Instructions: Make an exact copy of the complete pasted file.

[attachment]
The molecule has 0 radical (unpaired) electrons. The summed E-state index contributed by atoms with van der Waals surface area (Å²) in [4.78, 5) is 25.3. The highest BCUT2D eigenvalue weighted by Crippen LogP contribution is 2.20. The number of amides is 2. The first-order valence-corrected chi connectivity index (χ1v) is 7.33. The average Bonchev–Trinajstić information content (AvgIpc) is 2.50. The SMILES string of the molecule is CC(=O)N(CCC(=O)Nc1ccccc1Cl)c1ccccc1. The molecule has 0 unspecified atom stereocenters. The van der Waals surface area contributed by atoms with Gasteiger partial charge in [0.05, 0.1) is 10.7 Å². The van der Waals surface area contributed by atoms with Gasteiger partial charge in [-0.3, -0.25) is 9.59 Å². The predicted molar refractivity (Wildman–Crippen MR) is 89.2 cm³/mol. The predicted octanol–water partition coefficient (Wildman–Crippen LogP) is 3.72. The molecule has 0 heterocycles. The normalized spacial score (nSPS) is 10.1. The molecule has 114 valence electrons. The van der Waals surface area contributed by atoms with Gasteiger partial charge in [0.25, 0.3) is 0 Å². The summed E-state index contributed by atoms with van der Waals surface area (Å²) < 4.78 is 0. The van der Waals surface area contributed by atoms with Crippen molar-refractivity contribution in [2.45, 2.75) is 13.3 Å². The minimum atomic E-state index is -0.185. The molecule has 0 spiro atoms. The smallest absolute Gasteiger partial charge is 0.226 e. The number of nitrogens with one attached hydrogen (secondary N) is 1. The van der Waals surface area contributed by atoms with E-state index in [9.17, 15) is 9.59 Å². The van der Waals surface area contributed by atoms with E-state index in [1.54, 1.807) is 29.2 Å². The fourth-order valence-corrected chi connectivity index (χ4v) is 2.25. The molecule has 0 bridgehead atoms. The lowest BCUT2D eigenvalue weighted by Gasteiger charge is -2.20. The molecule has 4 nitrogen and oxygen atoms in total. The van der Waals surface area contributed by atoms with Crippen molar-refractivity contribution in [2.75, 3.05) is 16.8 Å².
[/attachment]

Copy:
The molecule has 0 radical (unpaired) electrons. The summed E-state index contributed by atoms with van der Waals surface area (Å²) in [4.78, 5) is 25.3. The highest BCUT2D eigenvalue weighted by Crippen LogP contribution is 2.20. The number of amides is 2. The first-order valence-corrected chi connectivity index (χ1v) is 7.33. The average Bonchev–Trinajstić information content (AvgIpc) is 2.50. The SMILES string of the molecule is CC(=O)N(CCC(=O)Nc1ccccc1Cl)c1ccccc1. The molecule has 0 unspecified atom stereocenters. The van der Waals surface area contributed by atoms with Gasteiger partial charge in [0.05, 0.1) is 10.7 Å². The van der Waals surface area contributed by atoms with Gasteiger partial charge in [-0.3, -0.25) is 9.59 Å². The predicted molar refractivity (Wildman–Crippen MR) is 89.2 cm³/mol. The predicted octanol–water partition coefficient (Wildman–Crippen LogP) is 3.72. The molecule has 0 heterocycles. The normalized spacial score (nSPS) is 10.1. The molecule has 114 valence electrons. The van der Waals surface area contributed by atoms with Gasteiger partial charge in [0.25, 0.3) is 0 Å². The summed E-state index contributed by atoms with van der Waals surface area (Å²) < 4.78 is 0. The van der Waals surface area contributed by atoms with Crippen molar-refractivity contribution in [2.45, 2.75) is 13.3 Å². The minimum atomic E-state index is -0.185. The molecule has 0 spiro atoms. The smallest absolute Gasteiger partial charge is 0.226 e. The number of nitrogens with one attached hydrogen (secondary N) is 1. The van der Waals surface area contributed by atoms with E-state index in [9.17, 15) is 9.59 Å². The van der Waals surface area contributed by atoms with E-state index in [1.54, 1.807) is 29.2 Å². The fourth-order valence-corrected chi connectivity index (χ4v) is 2.25. The molecule has 0 bridgehead atoms. The lowest BCUT2D eigenvalue weighted by Gasteiger charge is -2.20. The molecule has 4 nitrogen and oxygen atoms in total. The van der Waals surface area contributed by atoms with Crippen molar-refractivity contribution in [2.75, 3.05) is 16.8 Å².